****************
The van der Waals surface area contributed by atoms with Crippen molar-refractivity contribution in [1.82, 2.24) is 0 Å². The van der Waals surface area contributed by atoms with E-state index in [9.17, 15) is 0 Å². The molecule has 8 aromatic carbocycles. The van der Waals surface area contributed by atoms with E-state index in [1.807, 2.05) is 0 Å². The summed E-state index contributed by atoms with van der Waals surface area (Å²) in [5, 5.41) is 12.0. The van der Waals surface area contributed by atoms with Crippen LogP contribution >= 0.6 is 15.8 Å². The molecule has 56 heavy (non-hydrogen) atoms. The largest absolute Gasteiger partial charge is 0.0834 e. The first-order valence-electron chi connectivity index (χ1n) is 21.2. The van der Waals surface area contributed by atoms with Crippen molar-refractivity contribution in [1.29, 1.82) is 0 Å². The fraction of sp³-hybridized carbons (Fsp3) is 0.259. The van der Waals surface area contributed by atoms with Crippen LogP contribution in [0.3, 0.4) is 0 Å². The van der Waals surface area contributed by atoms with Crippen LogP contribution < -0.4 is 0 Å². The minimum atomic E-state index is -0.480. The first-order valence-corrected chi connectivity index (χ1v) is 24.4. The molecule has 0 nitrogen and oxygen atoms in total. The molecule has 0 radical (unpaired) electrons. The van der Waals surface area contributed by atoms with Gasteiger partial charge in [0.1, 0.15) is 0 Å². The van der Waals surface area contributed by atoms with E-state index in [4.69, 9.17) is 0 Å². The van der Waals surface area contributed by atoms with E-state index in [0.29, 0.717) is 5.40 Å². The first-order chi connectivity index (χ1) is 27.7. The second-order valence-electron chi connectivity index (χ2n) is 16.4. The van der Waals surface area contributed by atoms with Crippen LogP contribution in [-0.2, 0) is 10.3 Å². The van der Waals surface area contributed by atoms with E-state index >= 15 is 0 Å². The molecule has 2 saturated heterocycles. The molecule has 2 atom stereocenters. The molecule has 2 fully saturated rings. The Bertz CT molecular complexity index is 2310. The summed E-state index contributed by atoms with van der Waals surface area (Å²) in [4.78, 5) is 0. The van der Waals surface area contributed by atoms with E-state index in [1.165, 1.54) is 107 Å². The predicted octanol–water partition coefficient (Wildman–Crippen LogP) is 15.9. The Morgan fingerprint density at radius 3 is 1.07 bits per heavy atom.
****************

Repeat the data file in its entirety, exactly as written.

The van der Waals surface area contributed by atoms with Crippen molar-refractivity contribution in [1.82, 2.24) is 0 Å². The van der Waals surface area contributed by atoms with E-state index in [9.17, 15) is 0 Å². The molecule has 8 aromatic carbocycles. The van der Waals surface area contributed by atoms with E-state index in [1.807, 2.05) is 0 Å². The summed E-state index contributed by atoms with van der Waals surface area (Å²) in [5, 5.41) is 12.0. The van der Waals surface area contributed by atoms with Crippen LogP contribution >= 0.6 is 15.8 Å². The molecule has 56 heavy (non-hydrogen) atoms. The largest absolute Gasteiger partial charge is 0.0834 e. The first-order valence-electron chi connectivity index (χ1n) is 21.2. The van der Waals surface area contributed by atoms with Crippen molar-refractivity contribution in [1.29, 1.82) is 0 Å². The fraction of sp³-hybridized carbons (Fsp3) is 0.259. The van der Waals surface area contributed by atoms with Crippen LogP contribution in [0.3, 0.4) is 0 Å². The van der Waals surface area contributed by atoms with Crippen LogP contribution < -0.4 is 0 Å². The minimum atomic E-state index is -0.480. The first-order valence-corrected chi connectivity index (χ1v) is 24.4. The molecule has 0 nitrogen and oxygen atoms in total. The molecule has 0 radical (unpaired) electrons. The van der Waals surface area contributed by atoms with Gasteiger partial charge in [0.1, 0.15) is 0 Å². The van der Waals surface area contributed by atoms with E-state index in [4.69, 9.17) is 0 Å². The van der Waals surface area contributed by atoms with E-state index in [0.29, 0.717) is 5.40 Å². The first-order chi connectivity index (χ1) is 27.7. The second-order valence-electron chi connectivity index (χ2n) is 16.4. The van der Waals surface area contributed by atoms with Crippen LogP contribution in [-0.2, 0) is 10.3 Å². The van der Waals surface area contributed by atoms with E-state index >= 15 is 0 Å². The molecule has 2 saturated heterocycles. The molecule has 2 atom stereocenters. The molecule has 2 fully saturated rings. The Bertz CT molecular complexity index is 2310. The summed E-state index contributed by atoms with van der Waals surface area (Å²) in [4.78, 5) is 0. The van der Waals surface area contributed by atoms with E-state index in [1.165, 1.54) is 107 Å². The predicted octanol–water partition coefficient (Wildman–Crippen LogP) is 15.9. The Morgan fingerprint density at radius 3 is 1.07 bits per heavy atom.